How to get married, Atlanta Pride style

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One of the tried-and-true stops on the big gay weekend Pride train is the annual commitment ceremony for couples who want to tie the knot, renew their vows, or re-spark that original flame.

The 2014 Atlanta Pride Commitment Ceremony takes place on Saturday at the W Hotel Midtown just steps away from the rainbow doings at Piedmont Park.

The non-denominational, come-as-you-are event is also quite the little pick-me-up to behold even if you aren’t one of the scores of couples doing the deed.

While the love was strong outdoors in years past, this is the ceremony’s fourth year since moving inside and just the second since the Supreme Court sent the gay marriage ball rolling into overdrive in 2013. Of course, it's also the first since the Supremes on Monday punted five marriage equality appeals, effectively legalizing it in 11 more states. Georgia’s not one of them, but the decision comes just in time to show a preponderance of gay Georgia love to the state’s still-sucky attorney general.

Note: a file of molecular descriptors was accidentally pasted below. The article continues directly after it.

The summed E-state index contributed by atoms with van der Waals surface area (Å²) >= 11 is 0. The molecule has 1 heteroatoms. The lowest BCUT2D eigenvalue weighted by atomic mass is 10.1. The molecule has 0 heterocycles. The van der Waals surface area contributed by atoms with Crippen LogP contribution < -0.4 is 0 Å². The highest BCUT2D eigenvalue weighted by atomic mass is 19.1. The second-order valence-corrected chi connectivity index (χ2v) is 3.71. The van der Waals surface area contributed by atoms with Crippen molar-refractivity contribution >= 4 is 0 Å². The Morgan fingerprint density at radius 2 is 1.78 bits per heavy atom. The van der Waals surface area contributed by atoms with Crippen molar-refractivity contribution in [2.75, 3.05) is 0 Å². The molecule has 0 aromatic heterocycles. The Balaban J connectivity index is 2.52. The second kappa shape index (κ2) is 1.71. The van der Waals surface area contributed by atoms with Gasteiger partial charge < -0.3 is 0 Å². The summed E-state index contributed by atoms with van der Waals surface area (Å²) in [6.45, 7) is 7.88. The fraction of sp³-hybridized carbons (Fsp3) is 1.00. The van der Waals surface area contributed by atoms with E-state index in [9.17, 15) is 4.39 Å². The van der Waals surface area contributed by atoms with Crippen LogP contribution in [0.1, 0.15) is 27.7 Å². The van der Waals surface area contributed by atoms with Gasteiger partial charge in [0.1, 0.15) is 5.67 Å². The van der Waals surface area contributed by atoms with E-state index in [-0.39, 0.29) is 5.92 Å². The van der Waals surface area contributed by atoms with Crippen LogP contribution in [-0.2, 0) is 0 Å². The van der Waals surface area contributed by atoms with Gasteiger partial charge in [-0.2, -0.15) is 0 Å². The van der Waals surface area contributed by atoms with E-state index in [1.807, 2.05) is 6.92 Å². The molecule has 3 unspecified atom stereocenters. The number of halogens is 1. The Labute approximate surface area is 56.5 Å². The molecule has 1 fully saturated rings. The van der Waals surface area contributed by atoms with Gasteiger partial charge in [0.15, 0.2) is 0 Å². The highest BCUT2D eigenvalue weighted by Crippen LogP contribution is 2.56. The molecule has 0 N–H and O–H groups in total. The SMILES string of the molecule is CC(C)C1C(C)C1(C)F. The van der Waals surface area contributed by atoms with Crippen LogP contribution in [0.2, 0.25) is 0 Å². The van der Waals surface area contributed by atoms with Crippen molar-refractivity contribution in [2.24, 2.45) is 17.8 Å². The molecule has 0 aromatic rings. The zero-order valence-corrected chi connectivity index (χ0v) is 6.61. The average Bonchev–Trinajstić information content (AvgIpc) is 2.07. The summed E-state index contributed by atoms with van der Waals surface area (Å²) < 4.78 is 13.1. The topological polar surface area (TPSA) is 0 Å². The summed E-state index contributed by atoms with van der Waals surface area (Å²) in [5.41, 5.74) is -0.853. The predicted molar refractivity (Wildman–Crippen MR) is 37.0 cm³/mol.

It’s not legal at home yet, but paid-up couples at the event do get a certificate of commitment, catered desserts by one of Atlanta’s favorite hunky gay bakers, a photo package to commemorate the day, and more treats from Pride sponsors. What they don’t get is advice on how to make it your very own. Never fear. The spirits of ceremonies past illuminate the way.


Dress it up.



Play it down.



Because the whole community is in it with you.



Of course matching is always in vogue.



Go traditional.



Or go as Renaissance men.



Show out in red.



Or black and white.



Or both.



Or all the colors.



Because the officiates are serving the rainbow.



Bring an entourage.



Or make it just about you two.



You can keep it classy.



Or keep it real.



Do it with a laugh.



Or with tears.



Just be sure to seal it with a kiss.


Atlanta Pride Commitment Ceremony takes place on Saturday, Oct. 11 at W Atlanta Midtown, 11 a.m.

Photos by Matt Hennie, Sher Pruitt and Randall Carpenter for Project Q, and by Stan Fong courtesy Atlanta Pride.


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